Later that same day, we took the “T” to Jamaica Plains in Boston and to Awaken City Church. Pastor Melinda Priest was there to greet us and lead us in prayer and on a prayer walk around that neighborhood. As we walked, I noticed a building that really looked like a church but clearly it wasn’t being used that way. I learned quickly that this building actually was a church building but had since closed and been converted into apartments. At first, I thought to myself, “What a shame. I really wish that church building were still being used to house times of prayer and worship and other “churchy” things. But God spoke to me almost immediately and challenged my lamenting attitude. Essentially, He said, “How do you know I don’t still have disciples in that building, living among and loving their neighbors and sharing my gospel, and serving selflessly?” Then I thought, “You know what, God? You’re right. After all, shouldn’t the church be IN the neighborhood in every sense?”

Praying together as a group in Jamaica Plains, for the community and for Awaken City Church

We shared lunch together after our prayer walk and heard more about the mission of this young church plant and what brought Melinda with her family from Michigan to Boston. In short, it was God’s clear directive call; a calling that still sustains them despite a constant flow of adversity in carrying out the mission of loving those who are far from Jesus. I found her story to be incredibly inspiring and my heart was challenged in a way that caused me to ask “What have I risked, surrendered, or endured for the gospel?” I’m still wrestling with that question even at this moment.

After lunch, we put “blessing bags” together and left those for the church’s future use. However, Pastor Melinda challenged students to take one with them and ask God to show them who needs to receive it in the coming hours or days as we travel around Boston. Each bag had personal essential items: water, fruit/grain bars, washcloth, soap, toothbrush, comb, and other basic necessities. All in a durable backpack that those experiencing hardship or homelessness would find useful.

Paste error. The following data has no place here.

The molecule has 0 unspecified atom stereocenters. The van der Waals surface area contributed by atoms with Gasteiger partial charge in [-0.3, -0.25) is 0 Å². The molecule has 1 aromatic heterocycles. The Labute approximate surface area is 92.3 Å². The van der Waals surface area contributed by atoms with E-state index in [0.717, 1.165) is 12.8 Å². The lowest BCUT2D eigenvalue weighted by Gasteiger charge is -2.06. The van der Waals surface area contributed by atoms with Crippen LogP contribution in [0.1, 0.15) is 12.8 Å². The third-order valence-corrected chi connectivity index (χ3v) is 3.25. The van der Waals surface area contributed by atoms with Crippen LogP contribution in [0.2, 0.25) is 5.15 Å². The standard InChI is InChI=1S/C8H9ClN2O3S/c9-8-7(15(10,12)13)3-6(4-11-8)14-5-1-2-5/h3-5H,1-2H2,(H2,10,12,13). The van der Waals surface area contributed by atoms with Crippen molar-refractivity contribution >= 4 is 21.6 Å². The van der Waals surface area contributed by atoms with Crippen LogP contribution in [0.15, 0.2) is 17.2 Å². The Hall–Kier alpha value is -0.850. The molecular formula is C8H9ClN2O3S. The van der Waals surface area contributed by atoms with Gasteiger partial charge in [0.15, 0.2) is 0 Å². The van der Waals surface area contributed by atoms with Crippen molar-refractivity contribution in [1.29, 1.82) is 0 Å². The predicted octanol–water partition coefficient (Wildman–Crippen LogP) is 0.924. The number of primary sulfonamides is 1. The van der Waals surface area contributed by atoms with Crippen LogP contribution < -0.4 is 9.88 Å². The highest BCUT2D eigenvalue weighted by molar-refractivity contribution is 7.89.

Later that week, I found myself still toting that blessing bag on my back. It was a physical reminder that I was carrying a blessing with me that someone else needed. You may not have a literal sack on your back, but if you consider yourself a disciple, you most certainly have a blessing to give to someone today. And as long as I felt the bag on my back, I was mindful of where and who around me needed it. More on that later.

On Wednesday and Thursday of the week, we ventured to Friends of the Homeless in Newell, MA. This was not at all the kind of “homeless shelter” I was expecting to see. I had been to and served at homeless shelters in the past. But this one was remarkably different. This was a unique setting and ministry that provided homes for families specifically. Each family had their own dwelling and met certain criteria in order to stay there, whether for weeks or months at a time.

Just one of the projects tackled!

When we arrived, we met Tandah and Herb, the leaders of this powerful ministry which we learned was also a Nazarene Compassionate Ministry site. They had not had any volunteers in two years and they had never had a group of volunteers of our group’s size. But I give them credit because they were prepared! They had a few pages of tasks that they had wanted us to try and tackle. As the two days came and went, it was so gratifying to know we were helping them accomplish things that had long since sat dormant. We cleared out an entire box truck of supplies and donations that had been sitting for 2 years. We gave that space back to them for far more efficient use. We built 3 brand new picnic tables/benches so that each area on the property (15 dwellings total) could have a place for families to sit and eat together. We installed new ceilings in the basement, covering up insulation so that this space could be better utilized for storage. We reorganized a neglected “baby pantry” and installed a/c in that room so that it could be far more useful for families to get diapers, clothes, formula, and other needs for newborns and young children. We cut the grass, repainted the sign by the road, and power washed buildings to name a few more tasks we accomplished.

Herb telling us the story of Friends of the Homeless
Our new friend Bill

We met Bill, who was celebrating 40 years of sobriety on the second day of our visit. We created a big card to give him, that everyone signed and congratulated him with. Bill was just one of those guys you want to hang out with all day. A gentle and generous soul that Jesus had rescued. Not a man of great means, but still Bill decided he wanted to bless our group so during the day he went up the road and bought a gift certificate to a local dairy farm and ice cream stand so at the end of the day, our entire group could have fresh, delicious, homemade ice cream.

We wrapped up our two days at Friends of the Homeless and said goodbye to our new friends. That experience tenderized hearts and reminded us that there is no such thing as a small thing done in the name of Jesus. Like the fish and loaves, he takes our smallest offering and multiplies its impact far beyond what we can see.